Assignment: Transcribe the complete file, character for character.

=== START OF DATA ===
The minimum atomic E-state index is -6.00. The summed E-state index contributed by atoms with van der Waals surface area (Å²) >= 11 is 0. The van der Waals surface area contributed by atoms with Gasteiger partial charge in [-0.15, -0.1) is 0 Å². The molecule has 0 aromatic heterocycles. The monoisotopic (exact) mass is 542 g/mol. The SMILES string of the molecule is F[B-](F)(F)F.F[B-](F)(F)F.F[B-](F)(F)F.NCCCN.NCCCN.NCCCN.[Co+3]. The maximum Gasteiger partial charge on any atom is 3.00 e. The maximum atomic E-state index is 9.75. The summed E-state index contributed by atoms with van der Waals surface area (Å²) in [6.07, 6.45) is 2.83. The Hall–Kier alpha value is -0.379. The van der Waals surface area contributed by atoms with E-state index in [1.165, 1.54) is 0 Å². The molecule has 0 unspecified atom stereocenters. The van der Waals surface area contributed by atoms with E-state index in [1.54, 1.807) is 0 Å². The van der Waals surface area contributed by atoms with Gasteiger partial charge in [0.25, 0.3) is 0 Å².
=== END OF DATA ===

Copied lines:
The minimum atomic E-state index is -6.00. The summed E-state index contributed by atoms with van der Waals surface area (Å²) >= 11 is 0. The van der Waals surface area contributed by atoms with Gasteiger partial charge in [-0.15, -0.1) is 0 Å². The molecule has 0 aromatic heterocycles. The monoisotopic (exact) mass is 542 g/mol. The SMILES string of the molecule is F[B-](F)(F)F.F[B-](F)(F)F.F[B-](F)(F)F.NCCCN.NCCCN.NCCCN.[Co+3]. The maximum Gasteiger partial charge on any atom is 3.00 e. The maximum atomic E-state index is 9.75. The summed E-state index contributed by atoms with van der Waals surface area (Å²) in [6.07, 6.45) is 2.83. The Hall–Kier alpha value is -0.379. The van der Waals surface area contributed by atoms with E-state index in [1.165, 1.54) is 0 Å². The molecule has 0 unspecified atom stereocenters. The van der Waals surface area contributed by atoms with E-state index in [1.54, 1.807) is 0 Å². The van der Waals surface area contributed by atoms with Gasteiger partial charge in [0.25, 0.3) is 0 Å².